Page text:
Decades on, and in high definition, watching them still feels sort of…strange. The attitudes depicted are difficult to take; each film is littered with the kind of humour long deemed politically incorrect, and yet, for those well versed in old comedy, these comedies should still have their place. Each one features a whole world of familiar faces, and even at times when the material is dubious – which is often – there’s always enjoyment to be had spotting various heroes earning their crust with a strangely dignified lack of dignity. Whether it’s Ian Lavender as a concerned husband or best friend (depending on the job description), Stephen Lewis playing Blakey (despite whatever name is written on his script), or the legendary Liz Fraser propping up everything with her always likeable presence, these friendly presences definitely improve the viewing experience.
The first of the films, Adventures of A Taxi Driver (1976), boasts a fantastic cast. Barry Evans plays ever hopeful cabbie Joe North whose everyday adventures invariably lead to him losing his trousers, or ending up in bed with someone’s wife. Evans had already charmed audiences as Jamie MacGregor, a sex-obsessed teenager in the brilliant Here We Go Round The Mulberry Bush (d. Clive Donner, 1968), and …Taxi Driver could loosely be viewed as “What Jamie Did Next”. This is amplified by the decision to cast three of his Mulberry Bush co-stars – Adrienne Posta, Angela Scoular, and Judy Geeson – all of whom help to make the film more enjoyable in different ways. Posta puts in a superb turn as the over talkative, ditzy blonde; Scoular, very much typecast as “posh totty”, ends up in the bath with Evans for some cheap thrills, and although Geeson’s performance is a little nondescript by comparison – perhaps realising this mightn’t have been the best career choice – her ability to light up the screen should not be underestimated.
Throughout a casual journey around London that provides some great location footage of a mid ‘70s capital, we witness a suicide attempt that’s actually a ruse to get our cheeky chappie cabbie back to a young woman’s house, much to the chagrin of her husband; see him indulging in afternoon delight with a well to do housewife, and ultimately end up in bed with a young woman and a snake. In between times, Joe bickers with his actual girlfriend (for whom he seems to have little regard) and various family members, including mum Diana Dors. None of this is particularly funny. It can be bizarrely entertaining, yes, but not really funny.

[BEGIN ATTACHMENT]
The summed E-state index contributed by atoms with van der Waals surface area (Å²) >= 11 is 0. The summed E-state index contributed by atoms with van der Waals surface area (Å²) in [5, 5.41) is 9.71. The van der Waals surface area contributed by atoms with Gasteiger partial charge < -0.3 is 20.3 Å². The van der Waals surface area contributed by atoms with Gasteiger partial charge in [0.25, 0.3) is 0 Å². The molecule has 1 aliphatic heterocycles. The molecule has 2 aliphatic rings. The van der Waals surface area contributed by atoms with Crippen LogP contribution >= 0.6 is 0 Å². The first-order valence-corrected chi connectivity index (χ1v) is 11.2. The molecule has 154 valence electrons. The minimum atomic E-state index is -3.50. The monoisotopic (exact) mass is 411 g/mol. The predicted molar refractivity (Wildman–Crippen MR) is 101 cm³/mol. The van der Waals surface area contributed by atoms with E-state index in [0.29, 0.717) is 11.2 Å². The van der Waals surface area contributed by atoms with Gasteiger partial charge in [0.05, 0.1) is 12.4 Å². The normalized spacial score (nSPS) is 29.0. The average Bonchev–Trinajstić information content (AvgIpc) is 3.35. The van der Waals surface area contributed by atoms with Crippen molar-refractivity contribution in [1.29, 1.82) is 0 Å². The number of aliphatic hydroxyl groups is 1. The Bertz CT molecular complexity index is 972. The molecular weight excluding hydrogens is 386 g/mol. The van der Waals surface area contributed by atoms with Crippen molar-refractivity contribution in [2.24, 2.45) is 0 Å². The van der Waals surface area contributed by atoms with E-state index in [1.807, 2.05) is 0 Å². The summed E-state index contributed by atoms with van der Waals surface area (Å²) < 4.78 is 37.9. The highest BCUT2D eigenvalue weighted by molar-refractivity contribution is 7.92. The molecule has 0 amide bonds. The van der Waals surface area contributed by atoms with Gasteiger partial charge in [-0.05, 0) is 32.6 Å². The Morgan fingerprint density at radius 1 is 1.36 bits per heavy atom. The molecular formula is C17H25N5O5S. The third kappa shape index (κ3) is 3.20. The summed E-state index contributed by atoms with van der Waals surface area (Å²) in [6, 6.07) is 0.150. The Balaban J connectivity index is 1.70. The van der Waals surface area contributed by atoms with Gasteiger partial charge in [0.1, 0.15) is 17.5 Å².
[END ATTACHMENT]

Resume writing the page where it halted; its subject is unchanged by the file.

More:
It’s easy to imagine that some the era’s cinema goers might have tittered at the sight of Evans running away from a convent, naked from the waist down with his bits waggling in the wind on an overcast day in Bayswater, or amused by a suspenseful climax involving the police, but it’s hard to imagine a time when it would have been riotously funny. In an already very low-brow piece of cinema, a set up featuring an old-style female impersonator lowers the bar further, and a crime sub-plot is so cartoonish and heavy handed it almost derails everything before settling into a solid farce, so it’s really to the lead actor’s eternal credit that he manages to make the film so enjoyable. …And for all of its tackiness, crassness, even pure tastelessness, there’s a heart to it all that is strangely enjoyable.
With Evans unwilling to commit to sequels, any further Adventures might’ve been rendered unwatchable with the wrong lead. Luckily, Christopher Neil – charged with playing the everyday hero for the remainder of the series – makes a decent stab of things. Like a young Hywel Bennett blessed with the some of Robin Askwith’s haplessness, he’s often awkward without being too much of a clown. His first romp, Adventures of A Private Eye (1977) is actually the best of the Adventures thanks to a plot that’s a really fun farce. It’s so loaded with old fashioned comedy fun (that’s fun, as opposed to things that might be funny) that any attempt at titillation actually gets in the way. A country house, a blackmail plot, some saucy photos, a corpse in an old oak chest, a creepy butler – it’s all here in fine clichéd form, and it’s down to the clumsy Bob West to put everything right inside of a tightly packed ninety minutes. A hard job indeed when pestered by policemen, kinky housewives and Pogo Patterson from Grange Hill.